For me the paramount pillar of being wealthy is to have mental wealth. One of the five Dhyani Buddhas, says this: that one should transform a "poverty mentality" into a "wealth mentality."
What exactly is wealth mentality? As in many of our other 2017 themes, there are several answers that lead us to construe the final meaning of wealth mentality.
Certainly maybe the simplest is brain health. Our brain must function within certain parameters of “normalcy” that allow us to conduct a daily productive life. When the brain is unable to function in this healthy zone we come across disturbances such as addiction, spectrum disorders, all the diagnoses: paranoia, bi-polar, schizophrenia and countless more, and the most pernicious: depression.
The next form of mental wealth is the ability to balance. Understanding the concept of reaction and overreaction. Of seeing things as they are, not as we want them to be. Of speaking and not regretting. Of still wanting without the feeling of lacking. Of enjoying the moment without analyzing…maybe it is called being present.
Mental wealth through spirituality is yet another component of mental wealth. Having faith. Accepting without trying to find a concrete answer. Knowing we belong to the whole; we are a continuation of everything and are individually important. Religion and doctrine may help us on our spiritual journey, but ultimately it is up to us to enjoy our very own spiritual journey of discovery.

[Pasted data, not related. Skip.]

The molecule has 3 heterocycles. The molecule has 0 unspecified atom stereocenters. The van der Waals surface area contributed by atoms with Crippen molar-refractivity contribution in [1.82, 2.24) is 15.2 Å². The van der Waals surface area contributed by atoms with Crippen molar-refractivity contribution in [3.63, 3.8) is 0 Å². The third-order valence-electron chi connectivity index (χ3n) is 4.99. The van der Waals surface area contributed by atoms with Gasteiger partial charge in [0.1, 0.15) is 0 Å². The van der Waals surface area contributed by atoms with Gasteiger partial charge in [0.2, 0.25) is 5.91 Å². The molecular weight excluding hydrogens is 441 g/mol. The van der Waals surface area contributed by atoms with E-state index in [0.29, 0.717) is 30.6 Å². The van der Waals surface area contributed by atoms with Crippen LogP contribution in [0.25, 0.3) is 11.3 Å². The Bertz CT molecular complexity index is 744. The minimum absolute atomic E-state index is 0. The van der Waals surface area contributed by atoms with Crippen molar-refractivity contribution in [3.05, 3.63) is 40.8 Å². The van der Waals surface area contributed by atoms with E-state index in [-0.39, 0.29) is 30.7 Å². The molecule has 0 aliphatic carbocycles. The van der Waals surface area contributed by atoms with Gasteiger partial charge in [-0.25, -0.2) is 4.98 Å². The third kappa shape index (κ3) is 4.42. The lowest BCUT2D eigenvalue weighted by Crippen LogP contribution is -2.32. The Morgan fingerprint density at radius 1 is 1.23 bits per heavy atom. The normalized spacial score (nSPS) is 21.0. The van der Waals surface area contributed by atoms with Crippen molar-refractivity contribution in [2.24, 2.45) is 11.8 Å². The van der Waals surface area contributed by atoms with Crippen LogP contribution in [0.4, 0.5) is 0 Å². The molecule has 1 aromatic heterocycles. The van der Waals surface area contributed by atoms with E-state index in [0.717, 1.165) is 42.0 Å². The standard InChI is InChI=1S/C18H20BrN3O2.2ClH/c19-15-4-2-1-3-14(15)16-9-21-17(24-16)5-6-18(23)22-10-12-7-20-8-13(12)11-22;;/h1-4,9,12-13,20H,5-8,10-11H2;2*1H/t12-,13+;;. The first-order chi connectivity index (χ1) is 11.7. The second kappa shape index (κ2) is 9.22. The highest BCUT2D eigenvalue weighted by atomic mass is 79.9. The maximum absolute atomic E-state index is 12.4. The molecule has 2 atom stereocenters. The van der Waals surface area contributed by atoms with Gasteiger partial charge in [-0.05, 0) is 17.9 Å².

And last but not least affecting mental health: is the ability to quiet the inner voice. The constant noise in our brain that tries to distract, judge, over-expose, under appreciate situations in our daily life. It brings us unhappiness, makes us unfocused and perpetually tinges life with unrealistic views. The Buddha teaches and speaks to quieting the mind as one of the key components on the road to enlightenment.
So take a moment and take inventory of your wealth.